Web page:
Posted by Mark J. Miller on August 24, 2011 12:03 PM
It looks like the Kellogg Co. wants to corner the market on toucan logos. A California nonprofit has a toucan in its logo and the cereal maker is so worried that it might look too much like Toucan Sam from Froot Loops and related games that it is taking legal action.
The group, the Maya Archeology Initiative, begs to differ, of course. "MAI's trademark is made up of iconic images," said Sarah D. Mott, legal counsel for the nonprofit, according to the Battle Creek Enquirer. "Its toucan is based upon a realistic toucan endemic to Mesoamerica. Kellogg provides sugary cereal and entertainment through Toucan Sam, his cousins and a make-believe world that pretends to reflect something real."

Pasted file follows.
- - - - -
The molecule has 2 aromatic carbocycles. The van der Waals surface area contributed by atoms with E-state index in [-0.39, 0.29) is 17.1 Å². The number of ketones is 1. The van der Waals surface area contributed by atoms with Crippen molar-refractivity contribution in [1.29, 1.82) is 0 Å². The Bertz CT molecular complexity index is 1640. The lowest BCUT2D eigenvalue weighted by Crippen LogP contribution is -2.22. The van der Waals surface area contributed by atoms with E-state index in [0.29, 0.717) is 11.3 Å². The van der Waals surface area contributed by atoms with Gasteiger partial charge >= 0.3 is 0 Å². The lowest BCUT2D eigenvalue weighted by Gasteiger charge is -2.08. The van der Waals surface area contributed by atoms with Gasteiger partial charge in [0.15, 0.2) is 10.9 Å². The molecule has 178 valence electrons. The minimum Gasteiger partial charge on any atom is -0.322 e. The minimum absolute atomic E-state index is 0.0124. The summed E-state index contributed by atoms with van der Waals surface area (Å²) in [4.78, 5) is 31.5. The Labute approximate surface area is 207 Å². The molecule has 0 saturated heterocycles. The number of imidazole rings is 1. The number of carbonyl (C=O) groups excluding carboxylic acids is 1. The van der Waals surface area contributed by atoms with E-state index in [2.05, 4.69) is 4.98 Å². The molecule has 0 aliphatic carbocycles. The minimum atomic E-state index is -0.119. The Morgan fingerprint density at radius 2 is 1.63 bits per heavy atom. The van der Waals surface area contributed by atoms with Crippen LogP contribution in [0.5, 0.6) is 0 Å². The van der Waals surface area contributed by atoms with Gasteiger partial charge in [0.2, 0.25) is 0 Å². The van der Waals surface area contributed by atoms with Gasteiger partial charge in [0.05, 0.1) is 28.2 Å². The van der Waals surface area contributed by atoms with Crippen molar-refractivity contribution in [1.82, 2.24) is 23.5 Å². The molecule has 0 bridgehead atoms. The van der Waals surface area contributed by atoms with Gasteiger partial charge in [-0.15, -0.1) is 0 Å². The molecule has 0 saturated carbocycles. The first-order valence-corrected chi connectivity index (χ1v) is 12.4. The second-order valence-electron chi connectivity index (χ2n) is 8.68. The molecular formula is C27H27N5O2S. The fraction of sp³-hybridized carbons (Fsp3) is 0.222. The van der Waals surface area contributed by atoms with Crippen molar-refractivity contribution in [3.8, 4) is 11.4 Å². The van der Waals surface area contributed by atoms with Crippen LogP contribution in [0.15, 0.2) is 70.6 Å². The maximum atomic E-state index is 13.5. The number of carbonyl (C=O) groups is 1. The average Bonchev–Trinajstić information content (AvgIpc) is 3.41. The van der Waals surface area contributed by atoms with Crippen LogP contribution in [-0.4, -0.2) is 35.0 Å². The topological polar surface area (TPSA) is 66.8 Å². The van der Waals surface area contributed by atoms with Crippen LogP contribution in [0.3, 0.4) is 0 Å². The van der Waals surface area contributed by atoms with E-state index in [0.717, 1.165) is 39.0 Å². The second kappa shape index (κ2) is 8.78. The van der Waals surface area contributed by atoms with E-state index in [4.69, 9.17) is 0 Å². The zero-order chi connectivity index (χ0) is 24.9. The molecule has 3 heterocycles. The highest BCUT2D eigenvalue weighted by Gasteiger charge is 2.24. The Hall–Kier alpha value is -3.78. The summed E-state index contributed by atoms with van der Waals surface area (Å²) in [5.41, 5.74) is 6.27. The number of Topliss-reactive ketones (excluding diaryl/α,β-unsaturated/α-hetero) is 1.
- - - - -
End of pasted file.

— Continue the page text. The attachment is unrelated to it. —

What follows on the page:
Kellogg, of course, isn’t talking about pending litigation.
Toucan Sam has been around since 1963. The MAI was founded in 2010 “to defend indigenous Maya culture and the Guatemalan biosphere,” according to the Enquirer, and its toucan is “shown in front of a Maya pyramid on T-shirts, refrigerator magnets, coffee mugs and baseball hats given as premiums to the group's donors.”
Sam Haswell, the initiative’s spokesperson, seemed surprised that Kellogg would be upset with the nonprofit’s use of a toucan: "The goal of the initiative is to help both indigenous Maya culture and the children who share that heritage," he said. “It's a small NGO [nongovernmental organization] doing good in the world. Our logo has absolutely nothing to do with Kellogg. So I just think it's beyond the pale for Kellogg to say it has the sole trademark on all images of toucans.”
Or as Dr. Francisco Estrada-Belli, the president of the initiative, put it, “This is a bit like the Washington Redskins claiming trademark infringement against the National Congress of American Indians."